Liked by 4 people

    1. Utting Wolff Post author

      You are right, Jane. It is always about them and I very much appreciate your input because it’s an important reminder. As regards Tymes Trust, I will soon be in touch regarding the book project. All my best, Claudia


  4. Mary Schweitzer

    I’m so sorry that happened to you. To me it read more sad – sadness that the obvious remains invisible. It wont be invisible forever. I am convinced that more major universities will join Stanford, Columbia (in the US) and Griffith (in Australia) in pushing these disease into the light. I’d like to say “And then they’ll be sorry” – but I know they won’t. But maybe they’ll stop saying stupid things.

    You somehow managed to compress your anger into a very well-expressed post. If your relatives don’t read it, maybe somebody else’s will.

    I liked this sentence: “It is insulting to suggest someone with a neurological illness themselves find a cure for a complex condition that the best researchers in the world have not managed to discover” in the context of a “disgraceful underfunding of research.”

    There is a simple answer, if you feel like it. “I thought you, of all people, understood.” period.

    But – you have us! We’re still here! We may not be in person, but we’re real! And we’re all very thankful for you. {{{{{{{hugs}}}}}}}

    Liked by 2 people

  5. tipsforme

    Something I wondered reading this is whether in the gap of not being in contact for a few weeks she’d been influenced by other family stories? Narratives shared between family members can be powerful even if not founded on any facts. Closer family members feel sure they understand both your illness and personality but often misattribute things both ways. I find it hard to challenge family narratives for fear of hurting others even though some of the stories hurt me and are regurgitated for years…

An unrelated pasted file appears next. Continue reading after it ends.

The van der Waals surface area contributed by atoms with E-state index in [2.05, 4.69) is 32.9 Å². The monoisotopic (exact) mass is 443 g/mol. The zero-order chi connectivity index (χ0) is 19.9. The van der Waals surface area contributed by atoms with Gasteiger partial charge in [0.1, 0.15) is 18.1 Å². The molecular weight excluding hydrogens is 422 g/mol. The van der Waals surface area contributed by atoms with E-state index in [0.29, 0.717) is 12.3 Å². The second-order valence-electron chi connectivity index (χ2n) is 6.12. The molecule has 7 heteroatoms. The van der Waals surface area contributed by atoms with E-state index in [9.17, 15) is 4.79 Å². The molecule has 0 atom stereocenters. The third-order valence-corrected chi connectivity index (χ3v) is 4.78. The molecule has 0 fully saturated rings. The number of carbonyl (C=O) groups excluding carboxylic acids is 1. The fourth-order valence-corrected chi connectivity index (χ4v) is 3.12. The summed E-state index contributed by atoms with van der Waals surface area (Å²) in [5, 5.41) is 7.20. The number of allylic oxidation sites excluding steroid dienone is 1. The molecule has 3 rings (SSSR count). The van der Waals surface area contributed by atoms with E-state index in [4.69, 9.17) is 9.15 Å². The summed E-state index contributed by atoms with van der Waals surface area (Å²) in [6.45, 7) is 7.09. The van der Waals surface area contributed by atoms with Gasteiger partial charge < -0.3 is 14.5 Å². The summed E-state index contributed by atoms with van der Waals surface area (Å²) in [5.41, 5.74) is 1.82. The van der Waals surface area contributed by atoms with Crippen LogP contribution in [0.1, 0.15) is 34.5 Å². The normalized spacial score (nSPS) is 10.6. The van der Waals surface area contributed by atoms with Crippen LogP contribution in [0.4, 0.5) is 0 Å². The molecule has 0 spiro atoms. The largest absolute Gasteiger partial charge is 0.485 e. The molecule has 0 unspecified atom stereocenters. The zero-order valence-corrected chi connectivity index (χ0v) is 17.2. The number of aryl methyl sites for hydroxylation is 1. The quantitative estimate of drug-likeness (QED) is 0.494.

Liked by 1 person

    1. Utting Wolff Post author

      Yes, most likely. As you can imagine, being out of touch for over thirty years in itself is a sign that not all was well anyway and there is a lot of dark family history that’s never been dealt with ( we were only tiny children then and I have no need now to dwell on a dysfunctional family’s past). Whatever it was that caused the crass change in attitude, I’ve decided today I don’t want anything to do with her anymore. This time, I’m not interested in dialogue, some things are best left in the past. Thank you very much for your thoughts and much appreciated input.

      Liked by 1 person

  6. K

    Dear Claudia,

    Oof. What a suckerpunch to the gut. I’m so sorry. To have opened up to someone, seemingly bonded over shared experiences, empathised…and then that.